When considering the core text of “Beauty and the Beast,” as much as there is a core text, we should perhaps start, as a professor of mine once did, with the difference between fairy tales and folktales. Folktales are old stories, told generation after generation, only written down later in their evolution. They share so many familiar themes and tropes there’s an index devoted to them. (That index, known as the ATU index, deals only with European folklore, which is a story for another day). A fairy tale is different, a story with a single author, usually known, written down for children or court ladies or another specific audience. Hans Christian Andersen and Oscar Wilde and Jeanne-Marie Leprince de Beaumont wrote fairy tales. They may borrow lightly, or heavily, from folklore, but they have a distinct voice in a way a folk tale does not.
The story of Beauty and her Beast started as a novel-length work by Gabrielle-Suzanne de Villeneuve, which was later adapted by de Beaumont into a shorter work. Both these tales draw on older folktales about animal brides and grooms, with a lot in common with the German Singing, Springing, Lark and the mythological Cupid and Psyche, but there’s a specificity of detail in the retellings that separates these stories from folktales. (Though it’s probably not a coincidence that de Beaumont’s story, a much shorter and less detailed work, is the one that persisted in the popular imagination.)
Cocteau began work on Beauty and the Beast at the behest of his lover and muse Jean Marais (I’ve written previously about their creative and romantic partnership). But the narrative of the finished product is clearly stamped with Cocteau’s signature and perspective from the opening preamble breaking the fourth wall and reintroducing the viewer to magic, a notion that was likely in short supply in 1946 France, still recovering from the wounds of World War II. Where films like The Best Years of Our Lives took the war head-on, Beauty and the Beast chooses to address pain and alienation through metaphor. Unable to shoot in color due to the stresses of the postwar period — the cast and crew began filming only four months after the German surrender — Cocteau pulled in a team of experts to help with technical aspects, costumes, and makeup. Marais’s prosthetic face, modeled (after much deliberation) on Marais’ Alaskan Husky, took hours to apply.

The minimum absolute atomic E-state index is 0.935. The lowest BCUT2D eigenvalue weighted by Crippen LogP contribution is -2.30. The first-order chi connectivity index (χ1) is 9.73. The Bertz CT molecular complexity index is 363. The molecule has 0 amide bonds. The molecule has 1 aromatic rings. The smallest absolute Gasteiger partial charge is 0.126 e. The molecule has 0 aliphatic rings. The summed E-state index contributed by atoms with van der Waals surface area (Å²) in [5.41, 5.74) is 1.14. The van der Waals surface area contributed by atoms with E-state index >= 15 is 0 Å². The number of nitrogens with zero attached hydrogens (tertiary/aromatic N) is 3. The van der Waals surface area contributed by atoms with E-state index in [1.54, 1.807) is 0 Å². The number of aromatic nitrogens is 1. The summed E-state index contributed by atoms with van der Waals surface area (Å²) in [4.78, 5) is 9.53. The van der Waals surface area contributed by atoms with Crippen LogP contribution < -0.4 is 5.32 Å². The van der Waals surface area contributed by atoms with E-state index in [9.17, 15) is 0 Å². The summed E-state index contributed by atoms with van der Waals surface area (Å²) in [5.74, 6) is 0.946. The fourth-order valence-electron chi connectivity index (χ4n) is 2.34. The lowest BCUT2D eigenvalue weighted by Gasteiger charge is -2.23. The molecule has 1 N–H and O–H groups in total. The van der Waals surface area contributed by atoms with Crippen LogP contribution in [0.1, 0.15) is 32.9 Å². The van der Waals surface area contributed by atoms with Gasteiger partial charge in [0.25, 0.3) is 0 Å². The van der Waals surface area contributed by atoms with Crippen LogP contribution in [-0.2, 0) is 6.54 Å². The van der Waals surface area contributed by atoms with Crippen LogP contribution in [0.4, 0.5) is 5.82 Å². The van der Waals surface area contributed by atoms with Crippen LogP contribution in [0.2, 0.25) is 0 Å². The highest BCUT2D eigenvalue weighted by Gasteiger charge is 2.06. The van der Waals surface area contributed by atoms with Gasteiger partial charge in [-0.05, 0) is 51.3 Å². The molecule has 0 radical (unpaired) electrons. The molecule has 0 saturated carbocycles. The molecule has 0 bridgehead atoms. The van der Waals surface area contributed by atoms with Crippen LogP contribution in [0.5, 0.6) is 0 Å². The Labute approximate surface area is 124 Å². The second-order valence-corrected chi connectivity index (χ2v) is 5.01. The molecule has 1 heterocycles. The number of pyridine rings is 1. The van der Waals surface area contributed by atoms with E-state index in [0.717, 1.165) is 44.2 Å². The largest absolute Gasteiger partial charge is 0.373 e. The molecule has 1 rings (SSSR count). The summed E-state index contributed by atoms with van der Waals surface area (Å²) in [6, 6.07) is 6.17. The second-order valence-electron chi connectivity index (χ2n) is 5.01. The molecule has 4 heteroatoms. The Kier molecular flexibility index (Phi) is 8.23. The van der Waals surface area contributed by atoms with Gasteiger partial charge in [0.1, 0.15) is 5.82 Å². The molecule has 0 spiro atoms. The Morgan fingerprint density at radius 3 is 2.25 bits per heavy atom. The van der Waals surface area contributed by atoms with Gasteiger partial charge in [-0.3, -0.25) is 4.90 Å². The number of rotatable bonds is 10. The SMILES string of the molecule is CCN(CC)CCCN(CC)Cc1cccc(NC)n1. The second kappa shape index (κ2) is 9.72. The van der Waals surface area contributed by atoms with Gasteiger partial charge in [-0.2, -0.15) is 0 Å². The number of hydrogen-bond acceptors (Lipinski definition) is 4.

The result is singular. Beauty and the Beast plays like a dream, from the misty roads Belle’s father travels to the many carefully worked special effects. The viewer is invited in, not to a theme park spectacle, but to something warm and intimate. We sit at the absurdly large dinner table with Belle. The squabbles of her selfish sisters are as familiar as the fights in our own families. No wonder viewers were reluctant for the journey to end (legend has it that Marlene Dietrich called to have her Beast returned at the end of the film).
Forty-five years later, the Disney Beauty and the Beast came to theaters. Unlike its predecessor, the animated treatment of the tale is long on spectacle. The sense of quiet wonder we feel when Belle sits down at the table is replaced by a raucous song-and-dance number sung by a candlestick and a teapot. Of course, these movies have different aims as well — the 1991 Beauty and the Beast is the heir to a legacy that started even before Cocteau made his first film. There are little details that nod at Cocteau’s version, though, including the all-too-human furniture and the introduction of a romantic rival for Belle. (While no one fights like Gaston, Avenant — played by Marais, who also plays the transformed Prince — has a charisma and menace that’s equally memorable.)
But while one film is moody and dreamlike and the other bright and colorful, they both tackle the damage adults can do to children, the way humans treat the Other, and they both echo the stresses and pain of their era. When Cocteau filmed his version in 1946, he was occupied with the lasting damage of war. When lyricist and creative force Howard Ashman worked on Beauty and the Beast, he had already received a diagnosis of AIDS, a death sentence from a pandemic that the world had mostly agreed to ignore. Half a century apart, two queer men used their own experiences and pain to tell a heterosexual love story that felt universal.
In fact, Cocteau’s work has had a long reach. Rumor had it that his version kept Walt Disney from adapting “Beauty and the Beast” in the ’40s and ’50s. Its influence can be seen in a thousand magical worlds, especially those that seem just a step away from our own. This “tale as old as time” feels timeless, even now.
Roger Ebert considered Beauty and the Beast one of his Great Movies; here’s his essay appreciating the work.